Asian American and Pacific Islander Heritage and History in the U.S.
"When I was growing up, Asians were so few and far between as to be almost invisible. And so the idea of an Asian American movement or an Asian American thrust in this country was unthinkable."
— Grace Lee Boggs
Asian American and Pacific Islander Heritage month was established in 1990 to mark the arrival of the first Japanese immigrant to the United States on May 7, 1843, as well as the anniversary of the completion of the transcontinental railroad on May 10, 1869. The first Japanese national to set foot on American soil was a young fisherman named Manjiro who was to become influential in ending Japan’s centuries of isolation. Though Manjiro’s name and legendary life story is celebrated by the children in contemporary Japan, fame has eluded him this side of the Pacific where he remains a footnote in American maritime history.
This collection of resources and lessons are designed for use during and beyond Asian American and Pacific Islander Heritage Month and can be integrated across K-12 humanities classrooms.
Manjiro: America’s "First Ambassador" to Japan
The year was 1841. Japan was an impenetrable stronghold, totally isolated and off limits to the West. Sailors and whaling ships inadvertently entering Japanese coastal waters were summarily turned away and threatened with violence if they did not leave. Herman Melville the American writer who sailed on a whaler at this time had his immortal character, Ishmael, speak these prophetic words:
"If that double-bolted land, Japan, is ever to become hospitable, it is the whale-ship alone to whom the credit will be due; for already she is on the threshold."
Moby Dick, Chapter 24
As it turned out, fourteen-year-old Manjiro, by means of a whaling ship would cross that threshold to open the door!
On a routine fishing trip near their coastal Japanese village, Manjiro’s crew was cast adrift in a violent sudden storm. For a week they survived on icicles that clung to their frozen clothes before being washed up on a desert island three hundred miles away. There the crew subsisted on albatross until an American whaling ship out of New Bedford, Massachusetts, that had stopped at the island to take on sea turtles miraculously rescued them five months later.
Young Manjiro caught the attention of William Whitfield, the captain of the ship, who adopted him as a son and renamed him John Mung. John Mung/Manjiro was invited to continue on the whaling voyage, eventually returning to America to be fostered to adulthood and educated in English and navigation in the Captain’s hometown of Fairhaven, Massachusetts. Manjiro’s journey from the shores of Japan to continental United States is just one of the subjects captured on the timeline of Manjiro's life.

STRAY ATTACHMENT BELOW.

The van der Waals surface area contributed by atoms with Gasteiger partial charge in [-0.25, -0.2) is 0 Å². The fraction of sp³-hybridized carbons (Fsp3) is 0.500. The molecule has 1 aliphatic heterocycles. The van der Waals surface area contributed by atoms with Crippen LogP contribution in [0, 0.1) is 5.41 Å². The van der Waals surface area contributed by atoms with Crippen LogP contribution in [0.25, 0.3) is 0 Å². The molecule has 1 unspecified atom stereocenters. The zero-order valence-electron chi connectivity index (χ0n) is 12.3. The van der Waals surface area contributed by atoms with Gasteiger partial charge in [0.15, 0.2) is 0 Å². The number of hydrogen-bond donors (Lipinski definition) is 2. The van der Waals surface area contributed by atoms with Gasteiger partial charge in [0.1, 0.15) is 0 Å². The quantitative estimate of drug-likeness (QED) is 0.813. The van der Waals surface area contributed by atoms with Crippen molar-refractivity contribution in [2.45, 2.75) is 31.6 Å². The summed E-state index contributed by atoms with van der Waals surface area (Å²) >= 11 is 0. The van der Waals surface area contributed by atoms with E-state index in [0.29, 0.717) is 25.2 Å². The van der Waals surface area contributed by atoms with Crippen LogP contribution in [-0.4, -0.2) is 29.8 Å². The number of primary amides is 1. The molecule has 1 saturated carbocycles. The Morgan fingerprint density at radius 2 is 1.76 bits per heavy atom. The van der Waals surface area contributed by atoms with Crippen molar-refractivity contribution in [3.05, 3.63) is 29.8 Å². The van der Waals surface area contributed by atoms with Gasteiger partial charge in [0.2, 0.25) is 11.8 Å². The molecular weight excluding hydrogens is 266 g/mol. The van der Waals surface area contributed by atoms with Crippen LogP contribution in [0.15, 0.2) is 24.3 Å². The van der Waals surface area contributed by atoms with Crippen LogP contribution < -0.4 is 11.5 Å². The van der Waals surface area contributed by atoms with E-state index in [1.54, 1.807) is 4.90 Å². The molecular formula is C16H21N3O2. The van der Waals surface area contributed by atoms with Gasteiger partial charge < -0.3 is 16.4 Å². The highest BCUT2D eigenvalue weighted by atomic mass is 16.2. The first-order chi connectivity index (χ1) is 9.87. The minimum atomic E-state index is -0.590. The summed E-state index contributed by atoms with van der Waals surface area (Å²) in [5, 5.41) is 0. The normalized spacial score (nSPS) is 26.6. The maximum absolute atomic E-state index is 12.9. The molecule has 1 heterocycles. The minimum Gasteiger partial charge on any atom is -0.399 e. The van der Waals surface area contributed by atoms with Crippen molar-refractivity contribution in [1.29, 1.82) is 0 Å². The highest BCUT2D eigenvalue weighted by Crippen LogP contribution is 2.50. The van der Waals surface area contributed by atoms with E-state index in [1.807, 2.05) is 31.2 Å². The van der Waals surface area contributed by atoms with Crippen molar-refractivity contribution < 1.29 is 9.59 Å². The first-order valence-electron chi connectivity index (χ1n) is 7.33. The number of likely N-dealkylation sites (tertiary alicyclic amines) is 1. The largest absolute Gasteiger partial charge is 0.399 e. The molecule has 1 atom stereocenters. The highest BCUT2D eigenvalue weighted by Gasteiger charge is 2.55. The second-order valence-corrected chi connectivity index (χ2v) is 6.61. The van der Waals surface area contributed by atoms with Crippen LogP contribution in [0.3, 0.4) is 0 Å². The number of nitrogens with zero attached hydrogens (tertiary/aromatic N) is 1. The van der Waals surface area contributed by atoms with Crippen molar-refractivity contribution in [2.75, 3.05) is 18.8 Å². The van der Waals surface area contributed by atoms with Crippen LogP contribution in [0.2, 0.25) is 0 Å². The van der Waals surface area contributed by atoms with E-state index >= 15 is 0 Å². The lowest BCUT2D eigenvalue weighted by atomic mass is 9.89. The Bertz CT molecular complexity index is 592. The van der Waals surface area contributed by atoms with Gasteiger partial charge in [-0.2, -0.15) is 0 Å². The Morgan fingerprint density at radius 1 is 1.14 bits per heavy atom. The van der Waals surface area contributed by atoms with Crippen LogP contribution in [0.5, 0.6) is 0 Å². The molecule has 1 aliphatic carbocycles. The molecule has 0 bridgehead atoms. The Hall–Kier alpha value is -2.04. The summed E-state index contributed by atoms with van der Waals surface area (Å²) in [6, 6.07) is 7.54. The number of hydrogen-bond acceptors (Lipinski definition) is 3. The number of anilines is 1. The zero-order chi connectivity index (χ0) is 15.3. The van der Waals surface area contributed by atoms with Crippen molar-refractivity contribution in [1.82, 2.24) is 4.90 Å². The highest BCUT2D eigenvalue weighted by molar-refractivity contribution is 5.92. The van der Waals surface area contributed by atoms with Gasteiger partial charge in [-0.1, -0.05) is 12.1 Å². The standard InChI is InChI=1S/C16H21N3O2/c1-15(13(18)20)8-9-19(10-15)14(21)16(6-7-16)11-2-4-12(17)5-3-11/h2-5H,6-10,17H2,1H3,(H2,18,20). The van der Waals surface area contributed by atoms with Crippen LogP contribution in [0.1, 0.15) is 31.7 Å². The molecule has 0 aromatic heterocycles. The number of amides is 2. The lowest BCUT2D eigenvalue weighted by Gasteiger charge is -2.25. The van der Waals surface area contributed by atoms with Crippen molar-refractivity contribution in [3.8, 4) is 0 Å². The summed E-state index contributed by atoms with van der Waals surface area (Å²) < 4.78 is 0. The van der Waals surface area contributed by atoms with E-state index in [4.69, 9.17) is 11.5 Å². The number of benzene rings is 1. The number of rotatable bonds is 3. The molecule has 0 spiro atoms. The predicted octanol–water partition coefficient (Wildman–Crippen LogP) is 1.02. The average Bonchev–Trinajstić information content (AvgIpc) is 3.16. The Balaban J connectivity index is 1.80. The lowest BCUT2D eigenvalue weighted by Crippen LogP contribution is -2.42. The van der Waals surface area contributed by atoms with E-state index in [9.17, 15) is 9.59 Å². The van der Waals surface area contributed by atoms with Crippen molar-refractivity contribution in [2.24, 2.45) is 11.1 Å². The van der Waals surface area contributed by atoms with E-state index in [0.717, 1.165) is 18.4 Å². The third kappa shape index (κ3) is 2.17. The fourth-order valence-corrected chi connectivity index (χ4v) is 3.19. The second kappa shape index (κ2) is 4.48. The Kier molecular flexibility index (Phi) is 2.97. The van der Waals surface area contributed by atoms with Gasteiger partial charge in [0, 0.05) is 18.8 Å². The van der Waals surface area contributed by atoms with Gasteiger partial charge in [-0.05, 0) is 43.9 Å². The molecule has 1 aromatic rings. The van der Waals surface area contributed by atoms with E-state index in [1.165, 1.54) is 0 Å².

Manjiro’s remarkable arrival in America presaged a life of drama and courageous adventures. His life is documented in an online exhibit from the New Bedford Whaling Museum, Pacific Encounters: Yankee Whalers, Manjiro and the opening of Japan. After many further exploits on land and sea, Manjiro managed to get back to his beloved homeland a decade later. Although he was charged for leaving the country, Manjiro was redeemed and elevated to the status of samurai. He was also allowed to chose a surname. Manjiro took Nakahama, the name of his birthplace. He went on to serve as a translator/diplomatic consultant during the Commodore Perry standoff. (See the EDSITEment-reviewed resource: Black Ships and Samurai.) Continuing to act behind the scenes as a political emissary between Japan and the West, Nakahama Manjiro went on to become an esteemed professor of English and navigation.
Manjiro chronicled his own life in an autobiographical account, Hyoson Kiryaku, Drifting toward the Southeast: A Story of Five Castaways, told to the shogunate upon his return to Japan in 1852. Direct students to the materials at the Whitfield-Manjiro Friendship Society site, where they will find further biographical accounts of his life. Note that American presidents have made references to Manjiro.
Meet Laura Jernegan
Students may walk in the footsteps of Manjiro during his tenure as a school boy in Fairhaven Massachusetts, visit The Whitfield-Manjiro Friendship Society and take a virtual tour of the sites where the immigrant Japanese boy lived as a teenager and came of age. Students may then enter Manjiro's world by way of NEH-funded Laura Jernegan: Girl on a Whaleship. This resource tells two stories, "The Story of Whaling," which describes what happened on a 19th century whaling voyage and "Laura's Story," the story of a young girl from Edgartown, Massachusetts who went with her family on a whaling voyage and kept a journal. The site also has several interactives that allow students to "Explore Laura's Journal," learn "About Whales," "Explore the Ship," and view whaling routes with the "Map of Whaling" feature.
Moby Dick by Herman Melville
This unit offers insight into the whaling industry that Manjiro experienced firsthand in his travels across the globe. This curriculum unit introduces students to the expansiveness of the novel’s scope through the eyes of Melville’s most relatable sailor. They will also discover the ingenuity of his masterful narration and sample the variety of perspectives to be found throughout this Asian pacific maritime journey and hunt for whales. Lesson 1 explores Melville’s development of his first person narrator Ishmael; Lesson 2 examines Melville’s characterizations of Ahab as a foil to Ishmael; Lesson 3 considers examples of Melville’s seamless integration of several literary genres—hymn, sermon, scientific writing, and drama into the novel. It moves into an analytical discussion of Moby-Dick as a masterwork that goes above and beyond the appeal of its fictional genre.